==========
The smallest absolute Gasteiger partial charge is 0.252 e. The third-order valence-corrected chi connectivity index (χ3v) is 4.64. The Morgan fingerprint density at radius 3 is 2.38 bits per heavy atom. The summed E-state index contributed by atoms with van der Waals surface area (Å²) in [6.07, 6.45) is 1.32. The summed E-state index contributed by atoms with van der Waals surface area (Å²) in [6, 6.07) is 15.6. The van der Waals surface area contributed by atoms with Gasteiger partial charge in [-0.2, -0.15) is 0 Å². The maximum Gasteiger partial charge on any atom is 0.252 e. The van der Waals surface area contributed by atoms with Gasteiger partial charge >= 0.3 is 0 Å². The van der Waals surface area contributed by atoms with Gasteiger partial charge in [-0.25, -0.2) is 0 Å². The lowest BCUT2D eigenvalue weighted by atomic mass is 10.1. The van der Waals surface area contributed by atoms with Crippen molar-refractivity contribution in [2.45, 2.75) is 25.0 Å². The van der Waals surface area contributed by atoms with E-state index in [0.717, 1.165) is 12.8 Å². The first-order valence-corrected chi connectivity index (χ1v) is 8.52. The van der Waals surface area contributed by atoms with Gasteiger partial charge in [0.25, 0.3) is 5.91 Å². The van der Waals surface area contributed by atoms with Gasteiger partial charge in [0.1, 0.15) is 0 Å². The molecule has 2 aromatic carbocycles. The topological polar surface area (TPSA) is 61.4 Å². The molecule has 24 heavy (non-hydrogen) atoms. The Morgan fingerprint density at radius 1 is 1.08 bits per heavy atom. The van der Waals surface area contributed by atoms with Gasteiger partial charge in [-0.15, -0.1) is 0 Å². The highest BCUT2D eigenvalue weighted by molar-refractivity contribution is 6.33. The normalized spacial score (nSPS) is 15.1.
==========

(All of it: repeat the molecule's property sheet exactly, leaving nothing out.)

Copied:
The smallest absolute Gasteiger partial charge is 0.252 e. The third-order valence-corrected chi connectivity index (χ3v) is 4.64. The Morgan fingerprint density at radius 3 is 2.38 bits per heavy atom. The summed E-state index contributed by atoms with van der Waals surface area (Å²) in [6.07, 6.45) is 1.32. The summed E-state index contributed by atoms with van der Waals surface area (Å²) in [6, 6.07) is 15.6. The van der Waals surface area contributed by atoms with Gasteiger partial charge in [-0.2, -0.15) is 0 Å². The maximum Gasteiger partial charge on any atom is 0.252 e. The van der Waals surface area contributed by atoms with Gasteiger partial charge >= 0.3 is 0 Å². The van der Waals surface area contributed by atoms with Gasteiger partial charge in [-0.25, -0.2) is 0 Å². The lowest BCUT2D eigenvalue weighted by atomic mass is 10.1. The van der Waals surface area contributed by atoms with Crippen molar-refractivity contribution in [2.45, 2.75) is 25.0 Å². The van der Waals surface area contributed by atoms with E-state index in [0.717, 1.165) is 12.8 Å². The first-order valence-corrected chi connectivity index (χ1v) is 8.52. The van der Waals surface area contributed by atoms with Gasteiger partial charge in [0.25, 0.3) is 5.91 Å². The van der Waals surface area contributed by atoms with Gasteiger partial charge in [0.1, 0.15) is 0 Å². The molecule has 2 aromatic carbocycles. The topological polar surface area (TPSA) is 61.4 Å². The molecule has 24 heavy (non-hydrogen) atoms. The Morgan fingerprint density at radius 1 is 1.08 bits per heavy atom. The van der Waals surface area contributed by atoms with Gasteiger partial charge in [-0.15, -0.1) is 0 Å². The highest BCUT2D eigenvalue weighted by molar-refractivity contribution is 6.33. The normalized spacial score (nSPS) is 15.1.